Egyptian President Mohamed Morsi has called on Egyptians to vote on December 15 in a referendum on a controversial draft constitution at the heart of recent political tensions.
It comes after up to 200,000 Islamist backers of Mr Morsi staged a mass rally in Cairo in support of his expanding powers and the drafting of a new constitution.
"The Muslim Brotherhood supports President Morsi's decisions," read a banner carried by supporters who chanted: "The people want the implementation of God's law."
Speaking after receiving the final draft of the constitution from the Islamist-dominated assembly, Mr Morsi urged a national dialogue as the country nears the end of the transition from Hosni Mubarak's rule.
"I renew my call for opening a serious national dialogue over the concerns of the nation, with all honesty and impartiality, to end the transitional period as soon as possible, in a way that guarantees the newly-born democracy," Mr Morsi said.
The politician plunged Egypt into a new crisis last week when he issued a decree placing his decisions beyond judicial challenge and gave himself sweeping powers.
Its new Muslim Brotherhood President said it was a temporary measure to speed-up Egypt's democratic transition until the revised charter was in place.
Saturday's demonstration in the heart of the capital comes a day after tens of thousands converged on Tahrir Square to protest against Mr Morsi's decree and the speedy adoption of the draft constitution which they see as a dictatorial power grab.
Mohamed Noshi, 23, a pharmacist from Mansoura, north of Cairo, said: "Those in Tahrir don't represent everyone. Most people support Morsi and aren't against the decree."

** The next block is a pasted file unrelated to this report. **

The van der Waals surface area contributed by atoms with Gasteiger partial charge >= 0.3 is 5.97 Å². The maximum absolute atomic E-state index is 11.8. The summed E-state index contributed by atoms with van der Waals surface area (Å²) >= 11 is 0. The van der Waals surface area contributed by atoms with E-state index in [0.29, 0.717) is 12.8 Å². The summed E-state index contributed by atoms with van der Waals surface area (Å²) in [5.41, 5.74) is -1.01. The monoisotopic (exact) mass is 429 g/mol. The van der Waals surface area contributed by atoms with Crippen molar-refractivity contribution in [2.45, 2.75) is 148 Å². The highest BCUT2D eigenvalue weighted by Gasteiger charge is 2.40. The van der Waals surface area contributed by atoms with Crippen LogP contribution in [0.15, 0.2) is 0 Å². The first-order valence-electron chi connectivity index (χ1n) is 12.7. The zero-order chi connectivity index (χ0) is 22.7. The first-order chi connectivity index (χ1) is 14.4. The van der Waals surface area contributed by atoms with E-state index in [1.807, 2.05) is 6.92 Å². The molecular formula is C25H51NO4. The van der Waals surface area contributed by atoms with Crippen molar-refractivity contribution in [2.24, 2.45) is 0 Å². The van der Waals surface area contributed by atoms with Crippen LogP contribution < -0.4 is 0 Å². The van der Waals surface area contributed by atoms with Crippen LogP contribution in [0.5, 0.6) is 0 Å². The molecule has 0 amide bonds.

"There are people who want instability," said another demonstrator, referring to anti-Morsi protesters.
"There needs to be a constitution for there to be stability."
The final draft of the constitution was adopted after a marathon overnight session on Thursday that was boycotted by liberals, seculars and Christians.
They are opposed to the haste in which the charter has been adopted and some of its provisions on rights and freedoms.
Heba Morayef, Human Rights Watch Egypt directors, said some of the draft articles on freedom of expression and religion resemble a "penal code".
"Some of the provisions are penal code provisions. You don't list all the things that you are not allowed to do, you're supposed to set up the rights and limitations," she said.
Pro-Morsi protests are also taking place in Nahdet Misr Square in Giza, on the outskirts of Cairo, Alexandria and the central Egyptian province of Assiut.
The Muslim Brotherhood and their supporters have branded the opposition as enemies of the revolution that toppled longtime dictator Mubarak in 2011.